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Authors & illustrators

Reading in the Spotlight

Welcome Madelyn Rosenberg to Book Life! Madelyn is a mom, journalist, and the author of nine books for children. Her newest book, This Is Just a Test, with Wendy Wan-Long Shang, comes out on June 27.

Jason Reynolds: The Beauty of Words Is Magic

Gene sits down with award-winning YA author Jason Reynolds. They talk about the unusual story structure in All American Boys, the inspiration for the book, and how writing it emerged from a deep friendship (full of “uncomfortable, healthy conversations”) with his co-author, Brendan Kiely. With his book Ghost, Reynolds wanted to explore the whole concept of “running” — and what it means to run toward, or run away, from something.

Libraries Build Community: One School’s Memorable Project

It is wonderful to see creativity rewarded, especially when they will likely have a lasting impact. One such project was done with young children enrolled in the Jewish Primary Day School.

It was called the NC South Campus Community Library Project and started at the beginning of the school year.

I asked Janet Collier — who serves as the school’s General Studies 2-5 Instruction Leader and as the librarian — to write about this yearlong project and its results.

Two National Ambassadors for Young People's Literature, Sitting and Chatting

American-born Chinese Gene Yang sits down with Chinese-born American Katherine Paterson to talk about the books that most influenced them as readers and writers. Paterson — the child of Christian missionaries — spent her early years in Huai'an and Shanghai. Her first language was Chinese, but the books that she remembers most vividly from her childhood were the works of British writers such as A.A. Milne and Robert Louis Stevenson.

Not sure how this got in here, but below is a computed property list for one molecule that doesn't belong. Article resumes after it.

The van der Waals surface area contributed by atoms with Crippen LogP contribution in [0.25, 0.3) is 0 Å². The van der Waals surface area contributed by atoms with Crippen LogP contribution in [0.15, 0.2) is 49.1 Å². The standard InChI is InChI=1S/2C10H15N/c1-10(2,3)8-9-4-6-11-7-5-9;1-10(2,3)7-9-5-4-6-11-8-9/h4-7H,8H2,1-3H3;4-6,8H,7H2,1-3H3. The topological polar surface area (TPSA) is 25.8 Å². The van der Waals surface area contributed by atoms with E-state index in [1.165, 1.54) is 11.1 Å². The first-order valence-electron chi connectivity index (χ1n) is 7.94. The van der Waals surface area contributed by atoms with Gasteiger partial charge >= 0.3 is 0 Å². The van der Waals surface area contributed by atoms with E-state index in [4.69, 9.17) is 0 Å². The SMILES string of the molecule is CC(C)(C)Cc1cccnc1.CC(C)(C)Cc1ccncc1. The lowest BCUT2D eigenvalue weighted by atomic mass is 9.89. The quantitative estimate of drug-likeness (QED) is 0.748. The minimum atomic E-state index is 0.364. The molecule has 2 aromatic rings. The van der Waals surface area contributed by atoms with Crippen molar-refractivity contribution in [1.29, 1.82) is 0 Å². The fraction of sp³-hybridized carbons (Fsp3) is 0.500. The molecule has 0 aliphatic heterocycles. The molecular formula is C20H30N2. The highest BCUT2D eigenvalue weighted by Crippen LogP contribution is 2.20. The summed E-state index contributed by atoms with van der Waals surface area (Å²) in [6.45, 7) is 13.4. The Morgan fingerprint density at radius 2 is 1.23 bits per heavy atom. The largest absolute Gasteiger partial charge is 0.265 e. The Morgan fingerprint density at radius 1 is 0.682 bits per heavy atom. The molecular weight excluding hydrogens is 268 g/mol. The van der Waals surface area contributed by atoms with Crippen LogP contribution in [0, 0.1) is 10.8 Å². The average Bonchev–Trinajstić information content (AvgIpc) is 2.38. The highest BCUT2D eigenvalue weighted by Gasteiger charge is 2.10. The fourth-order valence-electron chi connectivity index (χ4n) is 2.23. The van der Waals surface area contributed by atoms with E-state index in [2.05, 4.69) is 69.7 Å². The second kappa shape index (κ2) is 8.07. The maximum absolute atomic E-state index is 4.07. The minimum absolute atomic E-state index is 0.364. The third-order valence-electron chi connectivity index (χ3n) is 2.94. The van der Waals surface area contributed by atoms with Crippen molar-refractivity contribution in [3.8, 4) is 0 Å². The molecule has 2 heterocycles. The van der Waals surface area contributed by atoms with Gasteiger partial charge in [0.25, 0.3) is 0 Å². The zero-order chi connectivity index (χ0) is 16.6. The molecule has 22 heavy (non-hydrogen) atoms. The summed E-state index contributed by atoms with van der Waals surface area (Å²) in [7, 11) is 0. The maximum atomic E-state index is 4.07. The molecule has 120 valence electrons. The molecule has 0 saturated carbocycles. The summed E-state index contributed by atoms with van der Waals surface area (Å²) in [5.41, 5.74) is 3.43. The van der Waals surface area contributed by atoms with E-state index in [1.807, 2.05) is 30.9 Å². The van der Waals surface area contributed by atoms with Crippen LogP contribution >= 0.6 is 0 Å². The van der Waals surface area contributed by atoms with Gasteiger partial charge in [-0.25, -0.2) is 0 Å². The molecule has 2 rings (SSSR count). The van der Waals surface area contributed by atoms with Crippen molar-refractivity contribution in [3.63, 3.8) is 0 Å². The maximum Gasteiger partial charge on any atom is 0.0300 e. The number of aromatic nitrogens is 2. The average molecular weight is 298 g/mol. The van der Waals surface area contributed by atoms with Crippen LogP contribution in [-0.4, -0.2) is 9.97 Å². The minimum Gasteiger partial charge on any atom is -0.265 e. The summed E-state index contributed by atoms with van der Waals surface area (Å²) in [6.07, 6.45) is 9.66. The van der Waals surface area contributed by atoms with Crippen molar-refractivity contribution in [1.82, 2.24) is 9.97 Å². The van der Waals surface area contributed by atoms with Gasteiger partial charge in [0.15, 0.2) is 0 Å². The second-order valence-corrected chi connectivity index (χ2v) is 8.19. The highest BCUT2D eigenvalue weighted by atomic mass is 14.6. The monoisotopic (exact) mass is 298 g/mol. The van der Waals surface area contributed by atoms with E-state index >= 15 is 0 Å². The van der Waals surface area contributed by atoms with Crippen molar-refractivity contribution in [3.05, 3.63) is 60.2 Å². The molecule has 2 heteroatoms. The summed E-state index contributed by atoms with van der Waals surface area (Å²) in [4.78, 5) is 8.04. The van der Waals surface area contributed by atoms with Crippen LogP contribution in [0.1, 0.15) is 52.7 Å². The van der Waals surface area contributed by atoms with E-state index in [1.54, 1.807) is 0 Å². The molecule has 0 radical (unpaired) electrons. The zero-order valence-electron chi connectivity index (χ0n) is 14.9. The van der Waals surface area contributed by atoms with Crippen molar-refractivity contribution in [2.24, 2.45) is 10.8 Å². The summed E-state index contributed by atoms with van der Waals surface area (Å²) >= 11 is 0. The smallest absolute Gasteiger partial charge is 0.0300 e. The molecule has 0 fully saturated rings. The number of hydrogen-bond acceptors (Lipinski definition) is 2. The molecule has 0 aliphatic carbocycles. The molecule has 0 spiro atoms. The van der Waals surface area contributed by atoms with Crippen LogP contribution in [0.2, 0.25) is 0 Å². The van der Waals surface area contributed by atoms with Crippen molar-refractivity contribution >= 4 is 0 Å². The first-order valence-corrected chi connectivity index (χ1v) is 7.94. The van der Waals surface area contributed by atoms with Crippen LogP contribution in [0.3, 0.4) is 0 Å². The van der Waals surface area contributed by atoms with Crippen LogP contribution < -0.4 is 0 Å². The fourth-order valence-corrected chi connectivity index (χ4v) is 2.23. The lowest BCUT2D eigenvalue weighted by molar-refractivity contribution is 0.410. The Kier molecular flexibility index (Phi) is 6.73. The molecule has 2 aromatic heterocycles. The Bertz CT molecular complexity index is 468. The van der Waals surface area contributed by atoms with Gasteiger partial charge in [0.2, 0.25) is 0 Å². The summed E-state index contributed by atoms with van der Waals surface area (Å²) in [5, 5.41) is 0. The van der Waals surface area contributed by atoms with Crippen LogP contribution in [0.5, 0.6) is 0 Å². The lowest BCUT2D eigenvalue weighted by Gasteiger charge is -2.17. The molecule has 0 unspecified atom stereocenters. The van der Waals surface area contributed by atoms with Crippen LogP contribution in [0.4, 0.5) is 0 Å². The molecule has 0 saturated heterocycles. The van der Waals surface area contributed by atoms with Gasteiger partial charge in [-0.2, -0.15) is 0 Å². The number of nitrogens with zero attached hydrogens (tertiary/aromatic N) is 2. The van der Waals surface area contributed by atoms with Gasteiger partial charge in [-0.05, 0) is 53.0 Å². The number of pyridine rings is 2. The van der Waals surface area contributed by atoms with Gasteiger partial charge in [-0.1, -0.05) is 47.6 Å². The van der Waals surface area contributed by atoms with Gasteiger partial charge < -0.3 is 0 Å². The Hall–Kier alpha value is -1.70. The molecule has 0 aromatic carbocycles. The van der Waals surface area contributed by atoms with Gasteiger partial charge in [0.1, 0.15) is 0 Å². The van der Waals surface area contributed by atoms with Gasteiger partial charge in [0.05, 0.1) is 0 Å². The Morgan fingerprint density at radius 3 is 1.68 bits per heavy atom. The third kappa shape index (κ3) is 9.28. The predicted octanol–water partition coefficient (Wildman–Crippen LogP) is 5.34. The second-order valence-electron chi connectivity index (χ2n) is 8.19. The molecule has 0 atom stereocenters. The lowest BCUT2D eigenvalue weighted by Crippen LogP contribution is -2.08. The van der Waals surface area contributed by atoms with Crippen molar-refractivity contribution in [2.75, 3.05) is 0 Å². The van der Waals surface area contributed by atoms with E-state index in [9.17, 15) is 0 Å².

Bringing Books to Life: My Little House in the Big Woods

We’ve had a mild winter here in Virginia and the lack of snow got me thinking about a past cold and snowy adventure to the boyhood home of Almanzo Wilder in upstate New York.

That time of year again: honoring books

The 2017 Youth Media Awards were announced recently during the midwinter conference of the American Library Association.

The books chosen for the Caldecott Medal (awarded to the most distinguished American picture book) and others (including the Newbery, Printz, and Coretta Scott King Awards) are selected from books published during the preceding year.

Who Has Authority Over Meaning? Part II

In my last entry, I explored some ideas concerning what role authors play in our interpretation of text. As with many controversies in the garden of literary criticism, nothing is settled, but an exquisite tension has been created. It is this tension that mature readers need to learn to negotiate — and that we have to prepare them for.

Our Diverse World, Through Books

We may never travel far from our own town or city; go to school with people of different backgrounds, have different families, live near a mosque or synagogue, or even eat at a restaurant that serves food from another part of the world.  

Books Make the World Larger: A Conversation with Patrick Ness

Gene sits down with writer Patrick Ness — author of the award-winning middle grade book, A Monster Calls, the popular YA science fiction trilogy Chaos Walking, and the YA book The Rest of Us Just Live Here, a story about finding the extraordinary in your ordinary self. Ness says that "all writers are noticers" and that stories should reflect the diversity of the world around us. He advises kids to "reach up" and read books that are difficult or filled with ideas that may be beyond your understanding, because storytelling helps us make sense of the world.

Chatting with Lois Lowry

I had the absolute lifetime honor of speaking with the legendary Lois Lowry for this episode of Reading Without Walls. The Newbery Award-winning author of The Giver tells us how her quiet childhood helped her become a writer, about her career as a professional photographer, and how she feels about the movie adaptations of her books. And she has advice for aspiring young writers. I hope you'll make time to watch!

 

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"I'm wondering what to read next." — Matilda, Roald Dahl